• Pain that worsens at night.
  • Cramps or muscle spasms.

The type and intensity of pain can vary based on the individual and the underlying causes of the foot pain.

What are the signs and symptoms of diabetic foot?

Diabetic foot problems can present with a range of signs and symptoms, including:

  • Numbness or reduced sensation in the feet.
  • Tingling or pins and needles sensation.
  • Loss of reflexes in the feet and ankles.
  • Skin changes, such as dryness, peeling, or cracking.
  • Development of calluses and corns.
  • Foot ulcers or sores that do not heal.
  • Swelling in the feet and ankles.
  • Changes in foot shape, including deformities like hammertoes.
  • Changes in toenail color or shape.
  • Poor circulation, leading to cold feet.
  • Infections, which may cause redness, warmth, and increased pain.

How is diabetes linked to pain and swelling of the foot?

Diabetes can lead to pain and swelling in the feet through a combination of factors:

Neuropathy: High blood sugar levels can damage the nerves in the feet, leading to peripheral neuropathy. This can cause pain, numbness, and tingling in the feet.

Poor circulation: Diabetes can also affect blood flow to the extremities, which can result in decreased oxygen and nutrient delivery to the feet. This can lead to swelling and slow wound healing.

Infections: Elevated blood sugar levels can impair the immune system’s ability to fight off infections, making the feet more susceptible to bacterial and fungal infections. Infections can cause localized pain and swelling.

Ulcers and sores: Neuropathy and poor circulation increase the risk of developing foot ulcers, which can be painful and may become infected, further exacerbating pain and swelling.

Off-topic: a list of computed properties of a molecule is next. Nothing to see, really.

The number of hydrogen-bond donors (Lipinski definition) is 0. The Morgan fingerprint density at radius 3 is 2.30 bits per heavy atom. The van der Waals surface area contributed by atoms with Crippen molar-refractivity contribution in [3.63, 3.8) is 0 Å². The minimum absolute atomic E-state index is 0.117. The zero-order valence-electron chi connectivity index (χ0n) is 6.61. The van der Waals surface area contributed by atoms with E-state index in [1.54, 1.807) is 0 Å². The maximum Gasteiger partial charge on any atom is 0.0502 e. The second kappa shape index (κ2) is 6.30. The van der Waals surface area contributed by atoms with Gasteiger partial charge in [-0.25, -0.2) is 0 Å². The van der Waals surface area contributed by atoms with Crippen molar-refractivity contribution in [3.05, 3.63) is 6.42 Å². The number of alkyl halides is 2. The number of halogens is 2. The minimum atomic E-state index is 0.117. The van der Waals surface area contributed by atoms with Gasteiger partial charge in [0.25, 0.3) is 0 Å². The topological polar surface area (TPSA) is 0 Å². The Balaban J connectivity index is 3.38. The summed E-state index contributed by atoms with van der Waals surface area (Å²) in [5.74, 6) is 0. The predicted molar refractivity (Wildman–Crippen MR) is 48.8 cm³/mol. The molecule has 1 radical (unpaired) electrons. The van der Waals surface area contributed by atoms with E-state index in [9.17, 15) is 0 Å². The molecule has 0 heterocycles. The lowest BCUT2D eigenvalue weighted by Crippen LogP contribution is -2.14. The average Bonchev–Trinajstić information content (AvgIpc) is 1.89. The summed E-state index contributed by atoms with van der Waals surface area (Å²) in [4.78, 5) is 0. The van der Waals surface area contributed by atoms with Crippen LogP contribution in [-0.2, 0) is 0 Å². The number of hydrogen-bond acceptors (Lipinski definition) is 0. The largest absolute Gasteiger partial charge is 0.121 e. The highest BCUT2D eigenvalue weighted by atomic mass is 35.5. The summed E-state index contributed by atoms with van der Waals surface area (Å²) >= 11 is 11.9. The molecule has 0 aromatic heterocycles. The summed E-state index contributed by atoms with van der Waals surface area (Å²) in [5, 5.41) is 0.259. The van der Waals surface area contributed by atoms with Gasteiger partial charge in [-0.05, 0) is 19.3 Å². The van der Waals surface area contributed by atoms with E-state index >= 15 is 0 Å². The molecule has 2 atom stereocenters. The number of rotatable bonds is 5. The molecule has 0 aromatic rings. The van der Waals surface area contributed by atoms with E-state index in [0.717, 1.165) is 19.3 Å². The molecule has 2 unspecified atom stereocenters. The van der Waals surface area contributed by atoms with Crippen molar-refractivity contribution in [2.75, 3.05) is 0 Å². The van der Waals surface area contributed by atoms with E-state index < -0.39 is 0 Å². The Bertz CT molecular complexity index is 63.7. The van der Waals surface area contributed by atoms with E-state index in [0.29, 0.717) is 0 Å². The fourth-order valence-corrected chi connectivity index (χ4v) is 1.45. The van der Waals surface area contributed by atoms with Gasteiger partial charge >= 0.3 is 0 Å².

Foot deformities: Diabetes can contribute to the development of foot deformities like hammertoes and bunions, which can lead to pain and discomfort.

What causes foot pain and problems in diabetics?

Foot pain and problems in diabetics are often the result of a combination of factors, including:

Neuropathy: As mentioned, peripheral neuropathy is a common cause of foot pain in diabetics. It results from nerve damage due to prolonged high blood sugar levels.

  • Poor circulation: Diabetes can lead to atherosclerosis (narrowing of blood vessels), reducing blood flow to the feet, which can cause pain and slow wound healing.
  • Infections: Diabetics are at a higher risk of foot infections due to impaired immune function, decreased sensation, and the presence of wounds or ulcers.
  • Foot deformities: Diabetes can contribute to the development of foot deformities, such as hammertoes, which can cause pain and make proper footwear essential.
  • Calluses and corns: Reduced sensation in the feet can lead to pressure points, resulting in the formation of calluses and corns, which can be painful.
  • Inadequate foot care: Poor foot care practices, such as not inspecting the feet regularly, cutting toenails improperly, or wearing ill-fitting shoes, can exacerbate foot problems in diabetics.

It’s crucial for individuals with diabetes to manage their condition effectively, maintain good foot hygiene, and have regular check-ups with healthcare professionals, including podiatrists, to prevent and address any foot issues. This can help reduce the risk of diabetic foot pain and complications.




To learn more about our Surgeons at AOSMI, contact us today.